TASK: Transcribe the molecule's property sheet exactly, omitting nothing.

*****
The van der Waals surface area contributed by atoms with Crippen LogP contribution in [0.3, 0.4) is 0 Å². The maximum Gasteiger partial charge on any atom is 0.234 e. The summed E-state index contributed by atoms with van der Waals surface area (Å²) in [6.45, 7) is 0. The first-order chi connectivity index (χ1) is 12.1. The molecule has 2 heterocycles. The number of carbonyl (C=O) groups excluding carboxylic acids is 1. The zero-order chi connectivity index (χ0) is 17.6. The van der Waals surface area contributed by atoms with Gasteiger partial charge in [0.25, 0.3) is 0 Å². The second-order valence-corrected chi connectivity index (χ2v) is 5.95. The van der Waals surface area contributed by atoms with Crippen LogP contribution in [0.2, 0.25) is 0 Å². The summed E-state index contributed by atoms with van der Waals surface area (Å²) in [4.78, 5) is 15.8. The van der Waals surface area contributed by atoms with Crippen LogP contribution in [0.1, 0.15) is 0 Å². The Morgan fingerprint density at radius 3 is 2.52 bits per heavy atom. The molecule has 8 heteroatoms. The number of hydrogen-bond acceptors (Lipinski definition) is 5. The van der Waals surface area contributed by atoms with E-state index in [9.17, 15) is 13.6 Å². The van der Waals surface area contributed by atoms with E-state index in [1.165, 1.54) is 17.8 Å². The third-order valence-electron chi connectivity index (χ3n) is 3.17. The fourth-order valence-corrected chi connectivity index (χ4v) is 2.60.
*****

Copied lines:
The van der Waals surface area contributed by atoms with Crippen LogP contribution in [0.3, 0.4) is 0 Å². The maximum Gasteiger partial charge on any atom is 0.234 e. The summed E-state index contributed by atoms with van der Waals surface area (Å²) in [6.45, 7) is 0. The first-order chi connectivity index (χ1) is 12.1. The molecule has 2 heterocycles. The number of carbonyl (C=O) groups excluding carboxylic acids is 1. The zero-order chi connectivity index (χ0) is 17.6. The van der Waals surface area contributed by atoms with Gasteiger partial charge in [0.25, 0.3) is 0 Å². The second-order valence-corrected chi connectivity index (χ2v) is 5.95. The van der Waals surface area contributed by atoms with Crippen LogP contribution in [0.2, 0.25) is 0 Å². The summed E-state index contributed by atoms with van der Waals surface area (Å²) in [4.78, 5) is 15.8. The van der Waals surface area contributed by atoms with Crippen LogP contribution in [0.1, 0.15) is 0 Å². The Morgan fingerprint density at radius 3 is 2.52 bits per heavy atom. The molecule has 8 heteroatoms. The number of hydrogen-bond acceptors (Lipinski definition) is 5. The van der Waals surface area contributed by atoms with E-state index in [9.17, 15) is 13.6 Å². The van der Waals surface area contributed by atoms with E-state index in [1.165, 1.54) is 17.8 Å². The third-order valence-electron chi connectivity index (χ3n) is 3.17. The fourth-order valence-corrected chi connectivity index (χ4v) is 2.60.